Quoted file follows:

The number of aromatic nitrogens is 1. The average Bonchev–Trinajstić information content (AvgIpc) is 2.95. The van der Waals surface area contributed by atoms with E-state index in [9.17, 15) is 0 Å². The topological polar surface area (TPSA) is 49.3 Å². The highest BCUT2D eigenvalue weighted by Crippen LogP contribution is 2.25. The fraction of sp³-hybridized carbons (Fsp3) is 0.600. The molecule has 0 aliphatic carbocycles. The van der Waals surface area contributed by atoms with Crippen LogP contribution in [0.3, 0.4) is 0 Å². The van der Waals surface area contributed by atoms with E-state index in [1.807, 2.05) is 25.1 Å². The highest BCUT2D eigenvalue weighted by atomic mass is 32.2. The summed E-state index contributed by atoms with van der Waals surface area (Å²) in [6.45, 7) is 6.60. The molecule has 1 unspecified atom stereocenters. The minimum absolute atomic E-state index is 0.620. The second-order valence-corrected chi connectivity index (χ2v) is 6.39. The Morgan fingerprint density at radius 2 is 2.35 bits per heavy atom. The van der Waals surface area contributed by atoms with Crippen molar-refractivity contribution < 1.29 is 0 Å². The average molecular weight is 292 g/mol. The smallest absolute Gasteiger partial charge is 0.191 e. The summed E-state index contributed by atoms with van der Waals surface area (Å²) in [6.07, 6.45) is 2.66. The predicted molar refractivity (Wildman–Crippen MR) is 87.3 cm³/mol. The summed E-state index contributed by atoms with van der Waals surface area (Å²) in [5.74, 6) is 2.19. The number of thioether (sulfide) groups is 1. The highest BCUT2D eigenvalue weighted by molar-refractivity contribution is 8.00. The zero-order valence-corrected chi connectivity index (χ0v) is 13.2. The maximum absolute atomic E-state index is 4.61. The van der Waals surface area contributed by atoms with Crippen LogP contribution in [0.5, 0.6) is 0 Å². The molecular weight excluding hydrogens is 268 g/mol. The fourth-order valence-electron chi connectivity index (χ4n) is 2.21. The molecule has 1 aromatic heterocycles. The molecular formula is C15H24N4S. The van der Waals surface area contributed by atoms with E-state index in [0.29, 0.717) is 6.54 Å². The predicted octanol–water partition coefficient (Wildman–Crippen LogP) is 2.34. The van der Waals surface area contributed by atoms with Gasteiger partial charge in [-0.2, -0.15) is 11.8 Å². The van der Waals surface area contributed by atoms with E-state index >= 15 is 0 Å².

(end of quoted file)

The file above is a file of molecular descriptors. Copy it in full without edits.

The number of aromatic nitrogens is 1. The average Bonchev–Trinajstić information content (AvgIpc) is 2.95. The van der Waals surface area contributed by atoms with E-state index in [9.17, 15) is 0 Å². The topological polar surface area (TPSA) is 49.3 Å². The highest BCUT2D eigenvalue weighted by Crippen LogP contribution is 2.25. The fraction of sp³-hybridized carbons (Fsp3) is 0.600. The molecule has 0 aliphatic carbocycles. The van der Waals surface area contributed by atoms with Crippen LogP contribution in [0.3, 0.4) is 0 Å². The van der Waals surface area contributed by atoms with E-state index in [1.807, 2.05) is 25.1 Å². The highest BCUT2D eigenvalue weighted by atomic mass is 32.2. The summed E-state index contributed by atoms with van der Waals surface area (Å²) in [6.45, 7) is 6.60. The molecule has 1 unspecified atom stereocenters. The minimum absolute atomic E-state index is 0.620. The second-order valence-corrected chi connectivity index (χ2v) is 6.39. The Morgan fingerprint density at radius 2 is 2.35 bits per heavy atom. The van der Waals surface area contributed by atoms with Crippen molar-refractivity contribution < 1.29 is 0 Å². The average molecular weight is 292 g/mol. The smallest absolute Gasteiger partial charge is 0.191 e. The summed E-state index contributed by atoms with van der Waals surface area (Å²) in [6.07, 6.45) is 2.66. The predicted molar refractivity (Wildman–Crippen MR) is 87.3 cm³/mol. The summed E-state index contributed by atoms with van der Waals surface area (Å²) in [5.74, 6) is 2.19. The number of thioether (sulfide) groups is 1. The highest BCUT2D eigenvalue weighted by molar-refractivity contribution is 8.00. The zero-order valence-corrected chi connectivity index (χ0v) is 13.2. The maximum absolute atomic E-state index is 4.61. The van der Waals surface area contributed by atoms with Crippen LogP contribution in [0.5, 0.6) is 0 Å². The molecular weight excluding hydrogens is 268 g/mol. The fourth-order valence-electron chi connectivity index (χ4n) is 2.21. The molecule has 1 aromatic heterocycles. The molecular formula is C15H24N4S. The van der Waals surface area contributed by atoms with E-state index in [0.29, 0.717) is 6.54 Å². The predicted octanol–water partition coefficient (Wildman–Crippen LogP) is 2.34. The van der Waals surface area contributed by atoms with Gasteiger partial charge in [-0.2, -0.15) is 11.8 Å². The van der Waals surface area contributed by atoms with E-state index >= 15 is 0 Å².